Vocabulary from Discovering Geometry sections 1.1 thru 1.7
An undefined term thought of as a location with no size or dimension. It is the most basic building block of geometry. In a two-dimensional coordinate system, its location is represented by an ordered pair of numbers (x, y).
An undefined term thought of as a straight, continuous arrangement of infinitely many points extending forever in two directions. It has length, but no width or thickness, so it is one-dimensional.
An undefined term thought of as a flat surface that extends infinitely along its edges. It has length and width but no thickness, so it is two-dimensional.
A statement that clarifies or explains the meaning of a word or phrase.
On the same line.
In the same plane.
Two points and all the points between them that are collinear with the two points.
The point at either end of a segment or arc, or the first point of a ray.
Two or more segments that have the same measure or length.
The point on a line segment that is the same distance from both endpoints.
The midpoint between (x1,y1) and (x2,y2) is found by using ( (x1+x2)/2 , (y1+y2)/2 )
To divide into two congruent parts.
A point on a line, and all the points of the line that lie on one side of this point.
Two non-collinear rays having a common endpoint
vertex (of an angle)
The common endpoint of the two rays of the angle.
side (of an angle)
One of the two rays that form an angle.
measure of an angle
The smallest amount of rotation about the vertex from one ray to the other, measured in degrees.
A unit of measure for angles and arcs equivalent to 1/360 of a rotation around a circle.
protractor (or geometer)
A tool used to measure the size of an angle in degrees.
Two or more angles that have the same measure.
A ray that has its endpoint at the vertex of the angle and that divides the angle into two congruent angles.
Two non-overlapping angles with a common vertex and one common side.
An example that shows a conjecture to be incorrect or a definition to be inadequate.
Lines that meet at 90° angles.
Lines that lie in the same plane and do not intersect.
Lines that are not in the same plane and do not intersect.
An angle whose measure is 90°.
An angle whose measure is less than 90°.
An angle whose measure is greater than 90°, but less than 180°.
Two angles whose measures have the sum 90°.
Two angles whose measures have the sum 180°.
Two nonadjacent angles formed by two intersecting lines.
linear pair (of angles)
Two adjacent supplementary angles whose non-common sides form a line.
A closed figure in a plane, formed by connecting line segments endpoint to endpoint with each segment intersecting exactly two others.
side (of a polygon)
A line segment connecting consecutive vertices of a polygon.
vertex (of a polygon)
An endpoint where two sides of the polygon meet.
angle (of a polygon)
An angle having two adjacent sides of the polygon as its sides.
A polygon with 3 sides
A polygon with 4 sides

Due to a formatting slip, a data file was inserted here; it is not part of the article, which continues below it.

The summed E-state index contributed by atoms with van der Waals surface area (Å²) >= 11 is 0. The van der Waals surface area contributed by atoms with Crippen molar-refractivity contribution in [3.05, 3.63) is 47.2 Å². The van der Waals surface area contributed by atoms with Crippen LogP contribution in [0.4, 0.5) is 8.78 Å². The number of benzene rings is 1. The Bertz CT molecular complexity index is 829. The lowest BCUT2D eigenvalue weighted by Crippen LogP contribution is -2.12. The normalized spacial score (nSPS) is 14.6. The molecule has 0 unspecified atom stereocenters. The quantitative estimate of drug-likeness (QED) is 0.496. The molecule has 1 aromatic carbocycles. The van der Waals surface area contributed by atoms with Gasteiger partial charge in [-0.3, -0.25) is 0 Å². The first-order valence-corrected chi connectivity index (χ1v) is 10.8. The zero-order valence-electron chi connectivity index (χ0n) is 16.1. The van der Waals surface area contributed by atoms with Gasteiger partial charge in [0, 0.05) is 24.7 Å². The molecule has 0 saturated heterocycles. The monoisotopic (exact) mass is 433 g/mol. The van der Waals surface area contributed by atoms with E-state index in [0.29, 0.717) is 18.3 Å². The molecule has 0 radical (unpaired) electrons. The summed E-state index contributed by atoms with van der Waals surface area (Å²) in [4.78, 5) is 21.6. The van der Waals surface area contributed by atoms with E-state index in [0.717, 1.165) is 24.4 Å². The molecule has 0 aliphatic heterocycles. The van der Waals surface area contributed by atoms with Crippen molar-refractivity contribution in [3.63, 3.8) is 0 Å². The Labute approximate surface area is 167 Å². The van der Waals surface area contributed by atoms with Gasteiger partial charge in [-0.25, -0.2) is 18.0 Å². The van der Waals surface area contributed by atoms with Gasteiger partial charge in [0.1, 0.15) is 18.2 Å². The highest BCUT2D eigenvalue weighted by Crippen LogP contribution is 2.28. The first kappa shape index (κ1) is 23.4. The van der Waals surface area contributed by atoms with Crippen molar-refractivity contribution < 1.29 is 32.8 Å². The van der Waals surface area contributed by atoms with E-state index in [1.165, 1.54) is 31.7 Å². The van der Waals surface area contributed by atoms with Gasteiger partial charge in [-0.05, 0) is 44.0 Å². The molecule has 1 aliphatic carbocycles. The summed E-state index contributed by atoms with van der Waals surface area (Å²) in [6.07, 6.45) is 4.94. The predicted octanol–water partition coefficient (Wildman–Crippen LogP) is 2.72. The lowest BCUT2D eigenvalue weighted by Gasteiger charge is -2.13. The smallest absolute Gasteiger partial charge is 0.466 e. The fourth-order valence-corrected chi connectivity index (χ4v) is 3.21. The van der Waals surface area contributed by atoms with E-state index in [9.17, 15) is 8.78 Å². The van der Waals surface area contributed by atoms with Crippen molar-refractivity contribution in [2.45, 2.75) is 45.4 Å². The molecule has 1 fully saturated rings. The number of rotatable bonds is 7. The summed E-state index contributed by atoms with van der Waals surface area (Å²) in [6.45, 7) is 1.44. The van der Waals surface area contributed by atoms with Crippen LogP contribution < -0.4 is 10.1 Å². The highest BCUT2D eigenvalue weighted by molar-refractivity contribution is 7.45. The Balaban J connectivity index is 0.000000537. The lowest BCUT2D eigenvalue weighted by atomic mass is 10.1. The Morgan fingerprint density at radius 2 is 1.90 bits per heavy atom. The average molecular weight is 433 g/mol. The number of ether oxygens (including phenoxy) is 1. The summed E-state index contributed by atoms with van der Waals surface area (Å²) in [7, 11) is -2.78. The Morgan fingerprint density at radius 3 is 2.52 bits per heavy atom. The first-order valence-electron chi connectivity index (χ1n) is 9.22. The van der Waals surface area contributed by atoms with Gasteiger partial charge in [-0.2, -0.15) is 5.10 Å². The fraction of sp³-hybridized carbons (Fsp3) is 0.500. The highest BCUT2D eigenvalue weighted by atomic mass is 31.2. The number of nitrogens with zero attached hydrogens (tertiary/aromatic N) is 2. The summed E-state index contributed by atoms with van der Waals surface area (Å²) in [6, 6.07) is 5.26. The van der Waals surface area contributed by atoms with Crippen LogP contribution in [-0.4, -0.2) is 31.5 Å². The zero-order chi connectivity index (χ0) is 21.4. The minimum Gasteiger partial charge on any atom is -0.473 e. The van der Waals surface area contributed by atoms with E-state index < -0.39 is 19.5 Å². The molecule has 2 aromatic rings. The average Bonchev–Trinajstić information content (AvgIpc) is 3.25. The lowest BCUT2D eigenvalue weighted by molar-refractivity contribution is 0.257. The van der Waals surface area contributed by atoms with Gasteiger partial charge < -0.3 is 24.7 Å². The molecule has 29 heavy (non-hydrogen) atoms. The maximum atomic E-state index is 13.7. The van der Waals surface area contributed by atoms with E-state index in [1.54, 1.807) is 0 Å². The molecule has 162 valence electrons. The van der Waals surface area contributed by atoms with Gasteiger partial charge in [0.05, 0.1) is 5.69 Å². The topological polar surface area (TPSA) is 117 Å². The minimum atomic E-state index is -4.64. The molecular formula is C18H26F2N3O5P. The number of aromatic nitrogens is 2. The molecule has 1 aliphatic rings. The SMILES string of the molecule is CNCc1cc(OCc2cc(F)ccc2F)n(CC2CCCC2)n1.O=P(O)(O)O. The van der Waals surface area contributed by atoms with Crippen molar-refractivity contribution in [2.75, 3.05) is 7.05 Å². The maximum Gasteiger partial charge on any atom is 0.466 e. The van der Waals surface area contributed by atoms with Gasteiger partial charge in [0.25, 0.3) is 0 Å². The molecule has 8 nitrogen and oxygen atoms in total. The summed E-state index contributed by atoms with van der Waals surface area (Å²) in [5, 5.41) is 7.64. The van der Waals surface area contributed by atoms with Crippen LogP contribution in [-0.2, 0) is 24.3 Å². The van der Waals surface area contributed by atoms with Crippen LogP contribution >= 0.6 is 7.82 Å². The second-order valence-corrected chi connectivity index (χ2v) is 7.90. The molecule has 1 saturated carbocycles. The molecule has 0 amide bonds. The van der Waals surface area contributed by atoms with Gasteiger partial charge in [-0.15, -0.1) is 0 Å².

A polygon with 5 sides
A polygon with 6 sides
A polygon with 7 sides
A polygon with 8 sides
A polygon with 9 sides
A polygon with 10 sides
A polygon with 11 sides
A polygon with 12 sides
A polygon with n sides.
consecutive (angles, sides or vertices of a polygon)
Two angles that share a common side, two sides that share a common vertex, or two vertices that are the endpoints of one side.
A line segment connecting two nonconsecutive vertices of a polygon or polyhedron.
A polygon with no diagonal outside the polygon.
A polygon with at least one diagonal outside the polygon.
Two or more polygons with the exact same size and shape.
The length of the boundary of a two-dimensional figure. For a polygon it is the sum of the lengths of its sides.
A polygon whose sides are congruent.
A polygon whose angles are congruent.
A polygon that is both equilateral and equiangular.
To accept as true without facts or proof.
A triangle with a right angle.
A triangle with three acute angles.
A triangle with an obtuse angle.
A triangle with three sides of different lengths.
A triangle whose sides are congruent.
A triangle with at least two congruent sides. Note : Most have only two congruent sides, although an equilateral triangle can be considered one as well.
The angle between the two congruent sides (of an isosceles triangle)
The side opposite the vertex angle. (of an isosceles triangle)
The two angles opposite the two congruent sides. (of an isosceles triangle)
A quadrilateral with exactly one pair of parallel sides
A quadrilateral with exactly two distinct pairs of congruent consecutive sides.
A quadrilateral in which both pairs of opposite sides are parallel.
An equilateral parallelogram.
An equiangular parallelogram.
An equiangular rhombus, an equilateral rectangle, a regular quadrilateral.
The set of all points in a plane at a given distance from a given point.
center (of a circle)
The coplanar point from which all points of the circle are the same distance.
A line segment from the center of a circle or sphere to a point on the circle or sphere. Also, the length of that line segment.
A line segment whose endpoints lie on a circle.
A chord of a circle that contains the center, or the length of that chord.
A line that lies in the plane of a circle and that intersects the circle at exactly one point.
point of tangency
The point of intersection of a tangent line and a circle.
Two or more circles with the same radius.
Circles that share the same center.
Two points on a circle and the continuous part of the circle between them.
An arc of a circle whose endpoints are the endpoints of a diameter. An arc whose degree measure is 180°.
An arc of a circle that is less than a semicircle.
An arc of a circle that is greater than a semicircle.
The measure of the central angle that intercepts an arc, measured in degrees.
An angle whose vertex is the center of a circle and whose sides pass through the endpoints of an arc.